There are some obvious changes that can be made to a mountain bike to make it faster as I detailed in the previously linked post, chief among them switching out the knobby tires for slicks, a cost of $40-$50 but in my personal experience, this only allows for a 1-1.5 mph increase. In fact, I ended up “gearing out” with the slick tires (and aero bars) while riding downhill. In 21st gear (my highest on the mtb) I couldn’t pedal fast enough to make the bike go any faster – I ended up having to coast. I obviously don’t have that problem with my road bike – at least not on the hills in southeastern Michigan.
The big advantage with a mountain bike, in terms of fitness, on the other hand is that you’re working harder to push the fat tires – you literally burn more calories to go slower – a 30-60% increase in calories burned as a matter of fact, depending on the terrain.
UPDATE: I have a second, companion post, to this one in which I explored the difference between typical mountain bike tires and slicks here.
ADDENDUM 1: Since writing this post the mountain biking numbers haven’t changed but the road bike numbers have gone up considerably:
- Cycling, sport
- One hour 23.64 mi
- 10 miles 24m:28s
- 20 km 30m:58s
- 50 km 1h:20m:37s
- 50 miles 2h:10m:03s
- 100 km 2h:44m:25s
- 100 miles 4h:36m:40s
The Benefits of Fitness Go WAY Beyond Feeling Good.
Excerpted from an email I sent to my mentor last August 25th:
I’m celebrating my 100th burger burned off of my gut today – that 15 miler this morning got me right at one hundred since June 1st.
Here are some interesting statistics:
-I lost eight pounds since then and gained a butt load of muscle.
-My waist size went from 32 to 30 (I haven’t worn 30” jeans since high school – and I weigh 30 lbs more than I did then [Ed. Remember, this is a good thing – I was severely underweight in high school]).
-All told, 100 burgers works out to 54,305 calories.
-I burned 12,506 of those from running.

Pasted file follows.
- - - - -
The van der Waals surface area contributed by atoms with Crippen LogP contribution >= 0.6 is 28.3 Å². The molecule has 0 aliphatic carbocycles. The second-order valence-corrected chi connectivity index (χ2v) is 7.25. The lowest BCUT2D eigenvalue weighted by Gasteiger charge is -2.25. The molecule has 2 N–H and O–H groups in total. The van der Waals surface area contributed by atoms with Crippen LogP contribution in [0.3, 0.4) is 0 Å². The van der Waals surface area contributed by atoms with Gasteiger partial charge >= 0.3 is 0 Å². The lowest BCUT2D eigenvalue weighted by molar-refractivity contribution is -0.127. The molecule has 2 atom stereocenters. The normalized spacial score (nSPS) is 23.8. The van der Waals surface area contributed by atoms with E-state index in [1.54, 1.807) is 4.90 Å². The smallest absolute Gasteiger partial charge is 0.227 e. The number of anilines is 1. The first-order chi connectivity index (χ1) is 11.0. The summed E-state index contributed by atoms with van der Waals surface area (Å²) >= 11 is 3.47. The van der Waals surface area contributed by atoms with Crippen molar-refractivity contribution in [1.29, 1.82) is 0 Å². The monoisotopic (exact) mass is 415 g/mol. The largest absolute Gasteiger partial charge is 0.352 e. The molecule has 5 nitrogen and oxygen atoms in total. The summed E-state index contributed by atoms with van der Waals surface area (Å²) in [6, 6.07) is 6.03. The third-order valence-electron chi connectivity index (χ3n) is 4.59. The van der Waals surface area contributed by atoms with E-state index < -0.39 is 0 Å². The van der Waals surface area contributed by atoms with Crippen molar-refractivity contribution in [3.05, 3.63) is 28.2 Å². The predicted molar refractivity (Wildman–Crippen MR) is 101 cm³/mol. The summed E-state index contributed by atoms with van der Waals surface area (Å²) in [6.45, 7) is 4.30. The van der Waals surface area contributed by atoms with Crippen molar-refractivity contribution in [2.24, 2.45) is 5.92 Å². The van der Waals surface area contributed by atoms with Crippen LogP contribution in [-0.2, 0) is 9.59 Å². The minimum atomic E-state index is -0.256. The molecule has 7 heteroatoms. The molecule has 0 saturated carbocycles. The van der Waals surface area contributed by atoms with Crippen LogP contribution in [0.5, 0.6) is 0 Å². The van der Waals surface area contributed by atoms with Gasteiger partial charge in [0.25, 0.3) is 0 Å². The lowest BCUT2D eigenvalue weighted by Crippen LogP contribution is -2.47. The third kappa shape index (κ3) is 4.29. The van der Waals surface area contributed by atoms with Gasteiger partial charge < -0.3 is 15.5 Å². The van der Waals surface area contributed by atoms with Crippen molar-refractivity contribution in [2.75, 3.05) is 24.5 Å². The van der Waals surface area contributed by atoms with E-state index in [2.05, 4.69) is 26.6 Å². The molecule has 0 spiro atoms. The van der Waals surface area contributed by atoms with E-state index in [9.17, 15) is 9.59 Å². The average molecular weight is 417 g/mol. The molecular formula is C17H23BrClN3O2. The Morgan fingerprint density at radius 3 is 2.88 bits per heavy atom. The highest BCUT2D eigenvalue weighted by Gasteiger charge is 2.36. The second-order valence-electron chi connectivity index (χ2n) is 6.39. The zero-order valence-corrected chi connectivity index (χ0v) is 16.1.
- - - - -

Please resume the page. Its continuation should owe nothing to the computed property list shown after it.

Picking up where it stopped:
-Considering that I would have been running anyway, in the two and a half months since I’ve started biking I’ve burned 41,799 more calories than I would normally.
–Finally, the 100 burgers or 54,305 calories doesn’t include the changes to:
-My resting heart rate; which went from 70 beats a minute (low end of average), to 58 (athlete [Ed. I’m now in the low 50’s]).
[Ed. HERE’s THE IMPORTANT PART]
-My heart will beat approximately 6,307,200 fewer times this year – technically that should be adjusted for exercising – where it’s pumping at 140 bpm – let’s see, 35 hours and 44 minutes multiplied by 140 = 300,160 x 4 (to make it twelve months) – divide that by two because my heart would be beating at 70 bpm anyway: 600,320, take that from 6,307,200 – 5,706,880 fewer beats this year alone. That’s more than 57 Million fewer beats over ten years (give or take).
Now, if you go by the “you only have so many beats on your ticker”, which is admittedly dubious, 57,000,000 beats fewer in ten years is a big damn deal. More rationally, as the ticker is a muscle, the more fit a muscle is, the better it works, the fewer problems it will give a person in the future.
Anyway, I just thought I’d share an interesting piece of trivial math… And if it’s wrong, I am not a mathematician for my day job.
Saturday’s Motivational Music…
For an inspiring ride (or run)… Good luck keeping it under 20 mph with this sound track: